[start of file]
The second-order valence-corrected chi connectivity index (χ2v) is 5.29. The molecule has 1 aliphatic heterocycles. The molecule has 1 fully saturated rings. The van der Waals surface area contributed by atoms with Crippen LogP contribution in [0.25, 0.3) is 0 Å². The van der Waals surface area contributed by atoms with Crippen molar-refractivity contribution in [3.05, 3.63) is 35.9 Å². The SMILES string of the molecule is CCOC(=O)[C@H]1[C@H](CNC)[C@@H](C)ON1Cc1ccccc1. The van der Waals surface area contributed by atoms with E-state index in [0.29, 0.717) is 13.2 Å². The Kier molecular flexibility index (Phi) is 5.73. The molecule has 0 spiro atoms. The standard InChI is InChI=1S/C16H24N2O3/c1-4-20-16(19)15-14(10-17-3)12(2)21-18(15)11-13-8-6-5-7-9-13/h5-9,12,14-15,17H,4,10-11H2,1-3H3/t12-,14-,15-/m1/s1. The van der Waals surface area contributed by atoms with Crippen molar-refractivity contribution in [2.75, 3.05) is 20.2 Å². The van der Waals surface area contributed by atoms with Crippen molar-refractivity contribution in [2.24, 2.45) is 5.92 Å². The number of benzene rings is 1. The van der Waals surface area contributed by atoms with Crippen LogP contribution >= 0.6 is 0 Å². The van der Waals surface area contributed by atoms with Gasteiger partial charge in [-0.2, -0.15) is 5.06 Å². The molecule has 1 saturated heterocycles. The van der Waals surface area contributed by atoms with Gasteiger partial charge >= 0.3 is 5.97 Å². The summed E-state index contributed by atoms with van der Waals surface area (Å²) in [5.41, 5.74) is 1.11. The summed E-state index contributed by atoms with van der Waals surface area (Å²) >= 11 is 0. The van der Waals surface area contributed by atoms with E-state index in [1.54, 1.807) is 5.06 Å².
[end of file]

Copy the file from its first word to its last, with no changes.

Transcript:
The second-order valence-corrected chi connectivity index (χ2v) is 5.29. The molecule has 1 aliphatic heterocycles. The molecule has 1 fully saturated rings. The van der Waals surface area contributed by atoms with Crippen LogP contribution in [0.25, 0.3) is 0 Å². The van der Waals surface area contributed by atoms with Crippen molar-refractivity contribution in [3.05, 3.63) is 35.9 Å². The SMILES string of the molecule is CCOC(=O)[C@H]1[C@H](CNC)[C@@H](C)ON1Cc1ccccc1. The van der Waals surface area contributed by atoms with E-state index in [0.29, 0.717) is 13.2 Å². The Kier molecular flexibility index (Phi) is 5.73. The molecule has 0 spiro atoms. The standard InChI is InChI=1S/C16H24N2O3/c1-4-20-16(19)15-14(10-17-3)12(2)21-18(15)11-13-8-6-5-7-9-13/h5-9,12,14-15,17H,4,10-11H2,1-3H3/t12-,14-,15-/m1/s1. The van der Waals surface area contributed by atoms with Crippen molar-refractivity contribution in [2.75, 3.05) is 20.2 Å². The van der Waals surface area contributed by atoms with Crippen molar-refractivity contribution in [2.24, 2.45) is 5.92 Å². The number of benzene rings is 1. The van der Waals surface area contributed by atoms with Crippen LogP contribution >= 0.6 is 0 Å². The van der Waals surface area contributed by atoms with Gasteiger partial charge in [-0.2, -0.15) is 5.06 Å². The molecule has 1 saturated heterocycles. The van der Waals surface area contributed by atoms with Gasteiger partial charge >= 0.3 is 5.97 Å². The summed E-state index contributed by atoms with van der Waals surface area (Å²) in [5.41, 5.74) is 1.11. The summed E-state index contributed by atoms with van der Waals surface area (Å²) >= 11 is 0. The van der Waals surface area contributed by atoms with E-state index in [1.54, 1.807) is 5.06 Å².